A detailed description of the legal based models and empirical findings on bogus self-employment in Germany from various authors is published in Volume 364 of the IAB-Bibliothek series. In addition, the empirical findings are summarized in our IAB-Kurzbericht 1/2017. This article is focused on some highlighted aspects.
The absolute number of bogus self-employed persons has only increased marginally since 1995
On the basis of the “BAG model”, the IAB survey estimates the number of bogus self-employed persons in the main occupation to be around 235,000 in Germany. This equals approximately 0.7 per cent of the working population (without civil servants and farmers). Regarding the “alternative model” 436,000 workers are affected, i.e., approximately 1.3 per cent. As compared to the first IAB survey on bogus self-employment conducted by Hans Dietrich in 1998, which is based on data from 1995 the new survey finds no evidence that the number of bogus self-employed persons has increased significantly in absolute terms. In relative terms – i.e., as share of all self-employed or gainfully employed persons –, the importance has even slightly decreased.
Further on the survey shows that especially labour market participants with less market power (regarding to qualification, experience and other labour market relevant signals) show a higher probability to work as bogus self-employed, while individuals with favourable labour market conditions more frequently are able to negotiate contracts which comply with the status of independent solo self-employment. Hence, younger worker below the age of 25 or job starters have a higher risk of bogus self-employment than older people or those with more work experience (see Figure 1). The risk of bogus self-employment also increases with the length of unemployment experience. And the risk of bogus self-employment is particularly pronounced for people with low levels of qualifications or experience (see Figure 2).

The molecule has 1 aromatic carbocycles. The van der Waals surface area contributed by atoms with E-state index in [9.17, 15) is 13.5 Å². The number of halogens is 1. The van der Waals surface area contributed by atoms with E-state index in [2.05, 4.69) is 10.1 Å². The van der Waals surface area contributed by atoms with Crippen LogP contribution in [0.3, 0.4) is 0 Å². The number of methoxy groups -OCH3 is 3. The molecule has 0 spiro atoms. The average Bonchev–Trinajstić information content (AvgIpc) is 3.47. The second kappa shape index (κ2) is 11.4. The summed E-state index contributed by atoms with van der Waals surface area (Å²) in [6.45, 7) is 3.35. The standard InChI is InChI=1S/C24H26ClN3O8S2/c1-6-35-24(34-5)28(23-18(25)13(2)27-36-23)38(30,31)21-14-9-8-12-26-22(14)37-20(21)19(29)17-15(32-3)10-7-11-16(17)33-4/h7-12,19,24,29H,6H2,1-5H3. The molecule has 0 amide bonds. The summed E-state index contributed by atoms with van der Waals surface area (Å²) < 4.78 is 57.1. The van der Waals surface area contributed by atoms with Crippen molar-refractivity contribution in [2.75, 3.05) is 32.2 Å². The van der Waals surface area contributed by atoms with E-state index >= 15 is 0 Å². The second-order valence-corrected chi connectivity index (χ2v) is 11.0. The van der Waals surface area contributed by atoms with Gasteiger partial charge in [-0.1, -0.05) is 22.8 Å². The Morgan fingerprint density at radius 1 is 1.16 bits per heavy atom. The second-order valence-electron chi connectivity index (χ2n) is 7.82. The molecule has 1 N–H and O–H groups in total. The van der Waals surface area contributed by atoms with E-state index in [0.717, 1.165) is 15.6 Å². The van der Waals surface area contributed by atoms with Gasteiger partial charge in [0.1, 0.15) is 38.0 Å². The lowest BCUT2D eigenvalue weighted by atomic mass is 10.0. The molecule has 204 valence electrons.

Consequences of bogus self-employment on the income
Another objective of the study was to examine the consequences of bogus self-employment regarding employment outcome. For that purpose, the gross monthly income of bogus self-employed persons is related to the gross monthly income of self-employed and dependent employed. Only the main occupation of respondents is considered here. On average the results indicate, the latter two groups earned about 20 per cent more than bogus self-employed. This findings also hold true under control of gender, qualifications, professional experience, migration background, children in the household, health status, company size, region and profession (see Figure 3).
It figures out that individuals with less favourable labour market conditions (for example, a low level of education, little work experience, long periods of unemployment) show both a worse earning potential and a higher risk of becoming bogus self-employed. These results hold for both definitions of bogus self-employed applied by this study.
The percentage of bogus self-employment regarding the main occupation ranges between 0.7 and 1.3 per cent of the total working population, in dependence of the definition applied. This share of bogus self-employment at the total workforce has decreased slightly since 1995. Especially low-skilled people, people with a long unemployment experience, and young professionals are at risk of bogus self-employment. In addition, those engaged in bogus self-employment earn on average much less than dependent employees and self-employed persons.
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- Hans Dietrich
- Alexander Patzina